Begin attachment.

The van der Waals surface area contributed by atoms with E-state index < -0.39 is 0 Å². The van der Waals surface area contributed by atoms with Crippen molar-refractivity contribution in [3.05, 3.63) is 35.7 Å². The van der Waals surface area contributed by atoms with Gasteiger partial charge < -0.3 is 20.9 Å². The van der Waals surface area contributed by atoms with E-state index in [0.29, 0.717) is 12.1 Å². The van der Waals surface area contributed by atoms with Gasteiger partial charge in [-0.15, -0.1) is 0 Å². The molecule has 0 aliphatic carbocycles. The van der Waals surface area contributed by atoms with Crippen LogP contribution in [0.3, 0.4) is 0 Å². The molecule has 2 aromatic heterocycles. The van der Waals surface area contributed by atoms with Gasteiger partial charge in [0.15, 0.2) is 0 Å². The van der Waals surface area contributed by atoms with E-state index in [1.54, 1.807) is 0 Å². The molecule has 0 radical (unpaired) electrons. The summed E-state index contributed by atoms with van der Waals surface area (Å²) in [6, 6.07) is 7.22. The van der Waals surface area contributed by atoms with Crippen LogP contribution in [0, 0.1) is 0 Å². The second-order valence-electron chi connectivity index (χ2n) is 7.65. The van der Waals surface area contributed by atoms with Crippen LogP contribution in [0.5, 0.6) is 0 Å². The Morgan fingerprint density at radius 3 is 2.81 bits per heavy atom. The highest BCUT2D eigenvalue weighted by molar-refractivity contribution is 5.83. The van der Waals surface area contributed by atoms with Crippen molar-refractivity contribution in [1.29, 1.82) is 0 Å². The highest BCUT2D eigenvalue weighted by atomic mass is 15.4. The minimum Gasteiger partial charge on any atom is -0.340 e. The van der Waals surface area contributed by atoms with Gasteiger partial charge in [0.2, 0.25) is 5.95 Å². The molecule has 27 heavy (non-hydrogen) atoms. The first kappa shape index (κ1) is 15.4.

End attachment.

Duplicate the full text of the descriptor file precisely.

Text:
The van der Waals surface area contributed by atoms with E-state index < -0.39 is 0 Å². The van der Waals surface area contributed by atoms with Crippen molar-refractivity contribution in [3.05, 3.63) is 35.7 Å². The van der Waals surface area contributed by atoms with Gasteiger partial charge < -0.3 is 20.9 Å². The van der Waals surface area contributed by atoms with E-state index in [0.29, 0.717) is 12.1 Å². The van der Waals surface area contributed by atoms with Gasteiger partial charge in [-0.15, -0.1) is 0 Å². The molecule has 0 aliphatic carbocycles. The van der Waals surface area contributed by atoms with Crippen LogP contribution in [0.3, 0.4) is 0 Å². The molecule has 2 aromatic heterocycles. The van der Waals surface area contributed by atoms with Gasteiger partial charge in [0.15, 0.2) is 0 Å². The van der Waals surface area contributed by atoms with E-state index in [1.54, 1.807) is 0 Å². The molecule has 0 radical (unpaired) electrons. The summed E-state index contributed by atoms with van der Waals surface area (Å²) in [6, 6.07) is 7.22. The van der Waals surface area contributed by atoms with Crippen LogP contribution in [0, 0.1) is 0 Å². The second-order valence-electron chi connectivity index (χ2n) is 7.65. The van der Waals surface area contributed by atoms with Crippen LogP contribution in [0.5, 0.6) is 0 Å². The Morgan fingerprint density at radius 3 is 2.81 bits per heavy atom. The highest BCUT2D eigenvalue weighted by molar-refractivity contribution is 5.83. The van der Waals surface area contributed by atoms with Crippen molar-refractivity contribution in [1.29, 1.82) is 0 Å². The highest BCUT2D eigenvalue weighted by atomic mass is 15.4. The minimum Gasteiger partial charge on any atom is -0.340 e. The van der Waals surface area contributed by atoms with Gasteiger partial charge in [0.2, 0.25) is 5.95 Å². The molecule has 27 heavy (non-hydrogen) atoms. The first kappa shape index (κ1) is 15.4.